• August 26, 2016


‘Every year thousands of containers are lost overboard from container ships. On this one Maersk vessel alone over 500 containers were lost’.
Eddie Power who runs the Crown Dependency News site is back of its hols so the Manx Social Media equivalent of the ‘Financial Times’ is back in business with an eclectic mix of articles.
He was carrying this one today about shipping company Maersk, or more accurately one aspect of its vast operation (link):
I wasn’t particularly surprised at the story about downsizing in the offshore oil supply area as with the glut of world oil places like the North Sea have been in trouble for a while.
It did get me thinking though about what Maersk and other conglomerates who are the giants of the shipping container business are doing to our seas.
Every year thousands of containers are lost overboard from container ships. On this one Maersk vessel alone over 500 containers were lost (link):
The CNN article suggests as many as 10,000 a year are lost others say it’s a more conservative 2000. I’m not sure what levy is charged or if it can be charged at all for all this detritus the big container shipping companies are losing it just seems appalling that this is being allowed to continue.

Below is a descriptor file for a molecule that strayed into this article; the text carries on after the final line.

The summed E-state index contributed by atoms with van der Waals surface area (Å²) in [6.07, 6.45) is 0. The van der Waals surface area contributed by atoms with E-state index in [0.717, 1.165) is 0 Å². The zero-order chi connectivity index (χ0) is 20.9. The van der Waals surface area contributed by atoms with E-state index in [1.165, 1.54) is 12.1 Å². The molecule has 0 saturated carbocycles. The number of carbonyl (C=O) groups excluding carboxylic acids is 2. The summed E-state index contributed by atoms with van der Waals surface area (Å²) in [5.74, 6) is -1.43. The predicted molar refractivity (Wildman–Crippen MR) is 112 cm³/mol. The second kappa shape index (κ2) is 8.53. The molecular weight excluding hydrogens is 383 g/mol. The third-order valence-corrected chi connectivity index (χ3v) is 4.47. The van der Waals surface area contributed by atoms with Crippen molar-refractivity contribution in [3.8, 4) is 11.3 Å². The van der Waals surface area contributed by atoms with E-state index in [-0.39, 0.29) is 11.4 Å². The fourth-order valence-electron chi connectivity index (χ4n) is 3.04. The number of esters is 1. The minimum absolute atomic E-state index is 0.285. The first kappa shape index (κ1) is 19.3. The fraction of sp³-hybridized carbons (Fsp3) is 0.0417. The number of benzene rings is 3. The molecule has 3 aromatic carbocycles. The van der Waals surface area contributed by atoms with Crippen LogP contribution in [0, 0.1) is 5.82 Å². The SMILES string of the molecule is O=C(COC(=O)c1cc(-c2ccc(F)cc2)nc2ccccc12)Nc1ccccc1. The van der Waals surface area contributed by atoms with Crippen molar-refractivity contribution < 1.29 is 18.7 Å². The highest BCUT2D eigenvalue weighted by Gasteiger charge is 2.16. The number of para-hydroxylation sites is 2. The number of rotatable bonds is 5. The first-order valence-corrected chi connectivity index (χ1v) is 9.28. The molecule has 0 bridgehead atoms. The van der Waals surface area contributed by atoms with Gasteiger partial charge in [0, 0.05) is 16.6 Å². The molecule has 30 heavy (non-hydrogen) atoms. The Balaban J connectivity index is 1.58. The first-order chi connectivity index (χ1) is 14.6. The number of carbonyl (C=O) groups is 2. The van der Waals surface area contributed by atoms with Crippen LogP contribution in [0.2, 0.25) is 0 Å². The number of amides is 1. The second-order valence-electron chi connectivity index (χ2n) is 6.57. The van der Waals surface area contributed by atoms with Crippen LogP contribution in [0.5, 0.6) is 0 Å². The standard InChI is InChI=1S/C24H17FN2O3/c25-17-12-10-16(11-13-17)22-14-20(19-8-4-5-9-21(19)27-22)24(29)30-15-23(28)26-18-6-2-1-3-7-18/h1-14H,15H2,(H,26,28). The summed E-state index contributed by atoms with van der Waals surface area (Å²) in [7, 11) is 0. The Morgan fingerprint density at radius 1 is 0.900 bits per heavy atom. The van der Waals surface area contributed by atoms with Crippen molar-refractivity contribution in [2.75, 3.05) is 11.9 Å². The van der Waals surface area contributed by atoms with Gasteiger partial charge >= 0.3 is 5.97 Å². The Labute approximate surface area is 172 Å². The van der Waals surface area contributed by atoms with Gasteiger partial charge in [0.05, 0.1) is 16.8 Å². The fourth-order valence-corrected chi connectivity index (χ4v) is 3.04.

At one time the only reason ships lost cargo was when the ship sank because most cargo was stowed below timber boats were the exception. Now container ships stack the potential steel floating debris ever higher.
All round the coasts of the British Isles and Europe there are voluntary groups like the beach buddies we have in Mann cleaning beaches and yet at the same time multi-nationals like Maersk are making a right tip of the world’s oceans.
Note it says in the CNN story that despite the danger hazard and pollution these containers can cause:
“There is no requirement on shipping lines to report container losses to the International Maritime Organization or other international body, so no one seems to know how many containers are lost at sea every year.”
Its past time that there was the IMO stopped ‘sitting on its thumbs’ and ensured that shipping containers stay where they should be and don’t come of a ship until it reaches port! Additionally, despite the fact there is no regulation as yet would it be too much to ask Maersk and there ilk to behave more responsibly?
The oceans belong to the people of this planet not Maersk and the other shipping firms with their chequered record in relation to this form of pollution!
Public Relations Officer Mannin Branch
Issued by: The Mannin branch of the Celtic League.
TEL: 01624 877918 or 07624 491609
The Celtic League established in 1961 has branches in the six Celtic Countries including our own Mannin branch. It promotes cooperation between the countries and campaigns on a range of political, cultural and environmental matters. It highlights human rights abuse, military activity and socio-economic issues

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